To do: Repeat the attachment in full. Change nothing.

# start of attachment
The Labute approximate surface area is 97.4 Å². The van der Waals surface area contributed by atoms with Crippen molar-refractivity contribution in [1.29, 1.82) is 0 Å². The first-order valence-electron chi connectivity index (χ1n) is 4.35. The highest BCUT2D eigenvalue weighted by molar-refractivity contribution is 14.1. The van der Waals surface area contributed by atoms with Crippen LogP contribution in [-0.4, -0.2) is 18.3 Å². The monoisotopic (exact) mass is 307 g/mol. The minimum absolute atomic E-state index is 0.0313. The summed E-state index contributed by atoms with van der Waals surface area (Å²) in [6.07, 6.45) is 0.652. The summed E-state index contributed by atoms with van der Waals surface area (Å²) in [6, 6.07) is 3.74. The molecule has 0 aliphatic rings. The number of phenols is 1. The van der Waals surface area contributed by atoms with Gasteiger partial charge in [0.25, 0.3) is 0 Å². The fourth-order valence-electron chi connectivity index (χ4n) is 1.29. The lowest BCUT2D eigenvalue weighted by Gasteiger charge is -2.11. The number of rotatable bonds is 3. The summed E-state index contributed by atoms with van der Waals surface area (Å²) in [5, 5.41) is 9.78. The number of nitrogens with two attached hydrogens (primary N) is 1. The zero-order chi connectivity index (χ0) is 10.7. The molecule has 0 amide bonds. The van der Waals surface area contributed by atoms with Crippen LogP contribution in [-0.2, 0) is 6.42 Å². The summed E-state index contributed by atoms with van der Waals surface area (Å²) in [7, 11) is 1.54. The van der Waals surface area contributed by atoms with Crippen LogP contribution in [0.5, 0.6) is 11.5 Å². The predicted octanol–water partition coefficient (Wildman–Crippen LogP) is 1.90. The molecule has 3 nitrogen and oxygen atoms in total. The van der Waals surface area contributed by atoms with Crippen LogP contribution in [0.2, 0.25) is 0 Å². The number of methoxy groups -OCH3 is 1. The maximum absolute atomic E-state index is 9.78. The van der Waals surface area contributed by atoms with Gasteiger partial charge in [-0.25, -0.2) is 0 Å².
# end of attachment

The Labute approximate surface area is 97.4 Å². The van der Waals surface area contributed by atoms with Crippen molar-refractivity contribution in [1.29, 1.82) is 0 Å². The first-order valence-electron chi connectivity index (χ1n) is 4.35. The highest BCUT2D eigenvalue weighted by molar-refractivity contribution is 14.1. The van der Waals surface area contributed by atoms with Crippen LogP contribution in [-0.4, -0.2) is 18.3 Å². The monoisotopic (exact) mass is 307 g/mol. The minimum absolute atomic E-state index is 0.0313. The summed E-state index contributed by atoms with van der Waals surface area (Å²) in [6.07, 6.45) is 0.652. The summed E-state index contributed by atoms with van der Waals surface area (Å²) in [6, 6.07) is 3.74. The molecule has 0 aliphatic rings. The number of phenols is 1. The van der Waals surface area contributed by atoms with Gasteiger partial charge in [0.25, 0.3) is 0 Å². The fourth-order valence-electron chi connectivity index (χ4n) is 1.29. The lowest BCUT2D eigenvalue weighted by Gasteiger charge is -2.11. The number of rotatable bonds is 3. The summed E-state index contributed by atoms with van der Waals surface area (Å²) in [5, 5.41) is 9.78. The number of nitrogens with two attached hydrogens (primary N) is 1. The zero-order chi connectivity index (χ0) is 10.7. The molecule has 0 amide bonds. The van der Waals surface area contributed by atoms with Crippen LogP contribution in [-0.2, 0) is 6.42 Å². The summed E-state index contributed by atoms with van der Waals surface area (Å²) in [7, 11) is 1.54. The van der Waals surface area contributed by atoms with Crippen LogP contribution in [0.5, 0.6) is 11.5 Å². The predicted octanol–water partition coefficient (Wildman–Crippen LogP) is 1.90. The molecule has 3 nitrogen and oxygen atoms in total. The van der Waals surface area contributed by atoms with Crippen LogP contribution in [0.2, 0.25) is 0 Å². The number of methoxy groups -OCH3 is 1. The maximum absolute atomic E-state index is 9.78. The van der Waals surface area contributed by atoms with Gasteiger partial charge in [-0.25, -0.2) is 0 Å².